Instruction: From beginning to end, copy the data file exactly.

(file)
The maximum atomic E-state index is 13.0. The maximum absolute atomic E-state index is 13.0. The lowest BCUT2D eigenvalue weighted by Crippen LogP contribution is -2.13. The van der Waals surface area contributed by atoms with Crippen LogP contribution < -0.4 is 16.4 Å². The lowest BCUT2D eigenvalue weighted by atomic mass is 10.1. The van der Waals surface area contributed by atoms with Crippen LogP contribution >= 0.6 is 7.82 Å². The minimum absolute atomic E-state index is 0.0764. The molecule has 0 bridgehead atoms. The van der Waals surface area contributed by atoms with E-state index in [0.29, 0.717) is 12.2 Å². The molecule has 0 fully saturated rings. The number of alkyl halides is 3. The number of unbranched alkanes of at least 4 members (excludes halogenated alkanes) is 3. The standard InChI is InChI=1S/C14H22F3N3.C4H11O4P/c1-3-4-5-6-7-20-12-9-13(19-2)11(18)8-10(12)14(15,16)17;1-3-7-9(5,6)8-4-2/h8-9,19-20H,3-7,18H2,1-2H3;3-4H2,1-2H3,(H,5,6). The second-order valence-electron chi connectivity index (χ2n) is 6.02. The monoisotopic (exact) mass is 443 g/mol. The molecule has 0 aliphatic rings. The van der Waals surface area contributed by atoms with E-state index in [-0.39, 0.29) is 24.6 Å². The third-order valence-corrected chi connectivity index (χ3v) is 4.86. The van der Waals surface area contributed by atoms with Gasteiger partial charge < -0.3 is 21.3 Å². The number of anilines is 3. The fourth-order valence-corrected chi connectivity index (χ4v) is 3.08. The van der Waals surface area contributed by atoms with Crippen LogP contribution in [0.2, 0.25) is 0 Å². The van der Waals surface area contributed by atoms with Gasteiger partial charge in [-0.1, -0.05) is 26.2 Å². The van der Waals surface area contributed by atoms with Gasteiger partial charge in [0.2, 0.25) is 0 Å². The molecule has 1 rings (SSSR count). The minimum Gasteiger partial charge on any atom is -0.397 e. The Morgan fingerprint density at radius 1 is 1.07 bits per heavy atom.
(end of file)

The maximum atomic E-state index is 13.0. The maximum absolute atomic E-state index is 13.0. The lowest BCUT2D eigenvalue weighted by Crippen LogP contribution is -2.13. The van der Waals surface area contributed by atoms with Crippen LogP contribution < -0.4 is 16.4 Å². The lowest BCUT2D eigenvalue weighted by atomic mass is 10.1. The van der Waals surface area contributed by atoms with Crippen LogP contribution >= 0.6 is 7.82 Å². The minimum absolute atomic E-state index is 0.0764. The molecule has 0 bridgehead atoms. The van der Waals surface area contributed by atoms with E-state index in [0.29, 0.717) is 12.2 Å². The molecule has 0 fully saturated rings. The number of alkyl halides is 3. The number of unbranched alkanes of at least 4 members (excludes halogenated alkanes) is 3. The standard InChI is InChI=1S/C14H22F3N3.C4H11O4P/c1-3-4-5-6-7-20-12-9-13(19-2)11(18)8-10(12)14(15,16)17;1-3-7-9(5,6)8-4-2/h8-9,19-20H,3-7,18H2,1-2H3;3-4H2,1-2H3,(H,5,6). The second-order valence-electron chi connectivity index (χ2n) is 6.02. The monoisotopic (exact) mass is 443 g/mol. The molecule has 0 aliphatic rings. The van der Waals surface area contributed by atoms with E-state index in [-0.39, 0.29) is 24.6 Å². The third-order valence-corrected chi connectivity index (χ3v) is 4.86. The van der Waals surface area contributed by atoms with Gasteiger partial charge < -0.3 is 21.3 Å². The number of anilines is 3. The fourth-order valence-corrected chi connectivity index (χ4v) is 3.08. The van der Waals surface area contributed by atoms with Crippen LogP contribution in [0.2, 0.25) is 0 Å². The van der Waals surface area contributed by atoms with Gasteiger partial charge in [-0.1, -0.05) is 26.2 Å². The van der Waals surface area contributed by atoms with Gasteiger partial charge in [0.2, 0.25) is 0 Å². The molecule has 1 rings (SSSR count). The minimum Gasteiger partial charge on any atom is -0.397 e. The Morgan fingerprint density at radius 1 is 1.07 bits per heavy atom.